Georgia Wildlife License Plates
The Georgia Department of Natural Resources' Nongame Conservation Section heavily relies on public support to conserve Georgia's rare, endangered and other nongame wildlife, as well as native plants and natural habitats. One way is through the public's purchase of wildlife license plates.
Prior to 2010, 60 percent of all revenue generated by the sale of specialty wildlife plates went to the Nongame Wildlife Conservation Fund. In that year, the state added up-front fees of $60 and a $35 renewal fee, of which only $20 went to the Conservation Fund. Predictably, the sale of wildlife license plates in Georgia declined by 91 percent.
During the 2014 Legislative Session, the Georgia Conservancy advocated for the passage of House Bill 881, sponsored by Rep. Bubber Epps, which sought to eliminate recently added fees to the special lincense plates that promote and financially support the protection Georgia's wildlife. Fellow legislators and Governor Nathan Deal realized the value that such license tags played in supporting the efforts of the Georgia DNR and the bill was signed in to law.
The new law, as laid out in House Bill 881, keeps in place the up-front fees, but reduced the yearly renewal fee from $35 to $25. Additionally, the bill amended the amount allocated to the Nongame Wildlife Conservation Fund, requiring $19 of the up-front fee and $20 of the $25 renewal fee to be allocated.
Buy or renew a license tag
Upgrade to a new wildlife plate for $25 and show your support for Georgia wildlife!
The cost of buying or renewing a wildlife plate is only $25 more than a standard license plate. Also, $19 of each purchase and $20 of each renewal goes directly to the Wildlife Resources Division programs that depend on the plates.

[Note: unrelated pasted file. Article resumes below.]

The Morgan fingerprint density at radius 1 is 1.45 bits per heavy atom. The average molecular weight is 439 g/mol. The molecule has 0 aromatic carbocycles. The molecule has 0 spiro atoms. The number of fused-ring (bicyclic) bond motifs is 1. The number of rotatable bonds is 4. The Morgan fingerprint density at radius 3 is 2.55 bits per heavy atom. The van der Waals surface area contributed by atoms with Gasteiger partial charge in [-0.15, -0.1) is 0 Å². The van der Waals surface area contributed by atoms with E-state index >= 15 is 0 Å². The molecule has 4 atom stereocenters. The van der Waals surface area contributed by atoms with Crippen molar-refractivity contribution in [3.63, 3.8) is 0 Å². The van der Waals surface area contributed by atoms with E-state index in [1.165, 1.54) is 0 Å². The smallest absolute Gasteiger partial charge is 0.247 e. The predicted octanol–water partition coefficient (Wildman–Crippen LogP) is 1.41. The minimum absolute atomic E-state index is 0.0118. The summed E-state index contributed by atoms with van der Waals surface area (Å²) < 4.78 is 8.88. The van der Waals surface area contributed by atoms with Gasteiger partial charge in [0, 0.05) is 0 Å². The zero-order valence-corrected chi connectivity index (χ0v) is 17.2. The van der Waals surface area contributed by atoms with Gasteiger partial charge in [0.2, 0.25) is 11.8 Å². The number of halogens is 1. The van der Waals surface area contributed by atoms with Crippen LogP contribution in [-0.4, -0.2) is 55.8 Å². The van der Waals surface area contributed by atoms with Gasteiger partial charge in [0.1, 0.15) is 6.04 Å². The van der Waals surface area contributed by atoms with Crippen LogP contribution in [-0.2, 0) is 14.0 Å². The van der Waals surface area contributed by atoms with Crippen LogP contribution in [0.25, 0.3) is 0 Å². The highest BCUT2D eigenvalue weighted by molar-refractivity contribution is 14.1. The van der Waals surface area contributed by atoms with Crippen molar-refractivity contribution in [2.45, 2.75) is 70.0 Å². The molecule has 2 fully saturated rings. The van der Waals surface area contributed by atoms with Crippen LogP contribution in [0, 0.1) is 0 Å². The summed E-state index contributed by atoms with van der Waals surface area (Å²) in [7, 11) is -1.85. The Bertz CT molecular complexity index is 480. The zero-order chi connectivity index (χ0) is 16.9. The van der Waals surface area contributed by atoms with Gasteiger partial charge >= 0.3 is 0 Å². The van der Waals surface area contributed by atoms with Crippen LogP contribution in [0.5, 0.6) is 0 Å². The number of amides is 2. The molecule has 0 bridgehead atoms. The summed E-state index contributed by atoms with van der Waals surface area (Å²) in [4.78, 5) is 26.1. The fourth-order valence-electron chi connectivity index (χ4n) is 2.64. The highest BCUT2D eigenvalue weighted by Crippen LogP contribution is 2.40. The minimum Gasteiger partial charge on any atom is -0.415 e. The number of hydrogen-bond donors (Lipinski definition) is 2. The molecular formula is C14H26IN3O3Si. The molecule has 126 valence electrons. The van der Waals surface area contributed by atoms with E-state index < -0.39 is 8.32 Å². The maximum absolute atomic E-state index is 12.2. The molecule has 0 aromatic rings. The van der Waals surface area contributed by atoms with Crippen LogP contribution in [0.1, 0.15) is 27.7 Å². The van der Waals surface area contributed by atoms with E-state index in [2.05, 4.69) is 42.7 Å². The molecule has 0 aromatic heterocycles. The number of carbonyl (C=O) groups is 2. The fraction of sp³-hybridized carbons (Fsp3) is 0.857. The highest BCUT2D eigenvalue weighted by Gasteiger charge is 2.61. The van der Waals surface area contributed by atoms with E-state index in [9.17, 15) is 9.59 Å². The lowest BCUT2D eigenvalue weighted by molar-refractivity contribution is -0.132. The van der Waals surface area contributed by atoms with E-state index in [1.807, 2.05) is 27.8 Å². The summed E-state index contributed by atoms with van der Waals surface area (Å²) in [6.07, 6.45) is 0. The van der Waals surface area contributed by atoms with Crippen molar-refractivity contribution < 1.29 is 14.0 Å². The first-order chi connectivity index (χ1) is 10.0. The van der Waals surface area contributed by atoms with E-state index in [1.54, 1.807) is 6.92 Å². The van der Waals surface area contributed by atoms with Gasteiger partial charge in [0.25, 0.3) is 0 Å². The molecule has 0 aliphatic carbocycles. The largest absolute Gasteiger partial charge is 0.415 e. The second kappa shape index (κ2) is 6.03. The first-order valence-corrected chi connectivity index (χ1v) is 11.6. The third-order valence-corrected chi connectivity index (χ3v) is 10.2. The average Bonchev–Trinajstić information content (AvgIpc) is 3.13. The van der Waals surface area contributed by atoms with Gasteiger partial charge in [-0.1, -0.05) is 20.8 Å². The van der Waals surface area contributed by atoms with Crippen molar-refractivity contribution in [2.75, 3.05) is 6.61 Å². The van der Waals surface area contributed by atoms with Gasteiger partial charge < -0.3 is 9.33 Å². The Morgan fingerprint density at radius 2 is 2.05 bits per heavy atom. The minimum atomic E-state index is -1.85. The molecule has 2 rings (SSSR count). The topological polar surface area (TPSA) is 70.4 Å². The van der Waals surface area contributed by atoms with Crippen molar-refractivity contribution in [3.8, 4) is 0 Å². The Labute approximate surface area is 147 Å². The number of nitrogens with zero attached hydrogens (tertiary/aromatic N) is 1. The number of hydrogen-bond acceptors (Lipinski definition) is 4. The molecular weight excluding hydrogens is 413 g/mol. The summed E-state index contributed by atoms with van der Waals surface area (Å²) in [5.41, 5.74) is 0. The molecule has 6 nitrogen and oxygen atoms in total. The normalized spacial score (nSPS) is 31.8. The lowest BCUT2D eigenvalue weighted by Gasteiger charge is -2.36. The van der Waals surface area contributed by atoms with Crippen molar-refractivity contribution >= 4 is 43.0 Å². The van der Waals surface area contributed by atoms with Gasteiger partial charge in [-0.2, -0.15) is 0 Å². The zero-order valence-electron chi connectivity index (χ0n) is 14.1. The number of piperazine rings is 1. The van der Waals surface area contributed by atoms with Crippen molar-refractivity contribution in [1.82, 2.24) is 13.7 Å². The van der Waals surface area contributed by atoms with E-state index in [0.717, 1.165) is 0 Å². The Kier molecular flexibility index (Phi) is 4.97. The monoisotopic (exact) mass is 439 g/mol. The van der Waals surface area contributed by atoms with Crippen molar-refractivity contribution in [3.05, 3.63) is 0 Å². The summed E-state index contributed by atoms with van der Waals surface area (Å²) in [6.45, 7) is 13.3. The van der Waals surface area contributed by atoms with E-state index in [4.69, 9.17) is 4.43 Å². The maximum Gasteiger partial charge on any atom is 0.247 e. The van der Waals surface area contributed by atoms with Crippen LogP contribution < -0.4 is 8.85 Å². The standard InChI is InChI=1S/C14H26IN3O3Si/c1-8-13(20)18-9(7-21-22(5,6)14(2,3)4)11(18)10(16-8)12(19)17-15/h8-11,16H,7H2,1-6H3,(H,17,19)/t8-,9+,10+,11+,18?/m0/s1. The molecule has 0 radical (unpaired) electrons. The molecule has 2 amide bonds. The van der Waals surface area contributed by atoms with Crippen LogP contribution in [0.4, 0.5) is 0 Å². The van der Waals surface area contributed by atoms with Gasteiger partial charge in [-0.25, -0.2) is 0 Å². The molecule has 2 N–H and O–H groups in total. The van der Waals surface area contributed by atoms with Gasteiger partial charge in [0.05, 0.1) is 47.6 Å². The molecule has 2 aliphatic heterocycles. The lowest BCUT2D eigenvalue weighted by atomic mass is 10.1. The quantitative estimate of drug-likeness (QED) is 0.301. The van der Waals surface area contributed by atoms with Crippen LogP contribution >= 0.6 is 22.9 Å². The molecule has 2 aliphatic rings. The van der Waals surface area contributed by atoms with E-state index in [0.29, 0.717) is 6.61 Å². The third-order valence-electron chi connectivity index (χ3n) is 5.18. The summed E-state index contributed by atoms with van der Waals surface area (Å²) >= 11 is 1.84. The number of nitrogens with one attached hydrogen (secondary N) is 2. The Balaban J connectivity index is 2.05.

Check out these wild tags at your county tag office or online (listed under "Special interest: Apply through county tag office"). Make a bold statement for wildlife conservation by outfitting your vehicle with one of these eye-catching designs.
Purchasing a bald eagle or a ruby-throated hummingbird plate supports the Georgia’s Wildlife Conservation Fund. Established by state law, this fund benefits endangered and nongame wildlife and plants through conservation, education, land acquisition and recreation projects. Renewing these and the older eagle plates also supports this work.
Georgia’s bobwhite quail, white-tailed deer and wild turkey plate, as well as the older quail-and-deer plate, contributes directly to the Bobwhite Quail Initiative, which has created critical habitat for quail nesting, feeding and cover. This program has positively affected more than 20,000 acres for quail, songbirds and other native animals and plants that depend on this habitat.
Each purchase or renewal of a Trout Unlimited license plate supports Georgia’s trout conservation and management programs. These efforts affect trout production, stocking and stream restoration throughout North Georgia.
Funds from tag purchases and renewals are the largest source of contributions to Georgia’s Wildlife Conservation Fund and the Bobwhite Quail Initiative.
Buy a Wildlife Tag – It’s Easy!
At your county tag office:
- Ask for a wildlife plate – an eagle, hummingbird, quail-and-deer or trout designs.
- Pay the fee. Wildlife plates cost only $25 more than a standard peach plate. The total cost is $25 for the plate, plus the standard $20 registration fee you will pay for any tag and any applicable ad-valorem taxes.
- Receive a temporary tag from the county (specialty plates are usually not stocked).
- Watch the mail for your wildlife tag. It can arrive as soon as within a week!
When buying a car:
Many Georgia car dealers offer the option to purchase a tag when you buy a vehicle. Simply ask them to upgrade you to a wildlife tag when you're asked what kind of tag you want!
Renewing our Wildlife Tag:
You can renew at your county tag office or -- in most counties -- online.
Renewing a wildlife tag costs only $25 a year, plus the standard $20 registration fee and applicable ad-valorem taxes. In almost all counties, renewals are timed to coincide with your birthday.
The division's Bobwhite Quail Initiative also depends solely on contributions and grants to reverse declines in Georgia quail populations and habitat -- work that benefits many game and nongame species. You can support these vital conservation efforts through:
*Thank you to the Georgia Department of Natural Resources for providing much of the language found on this page.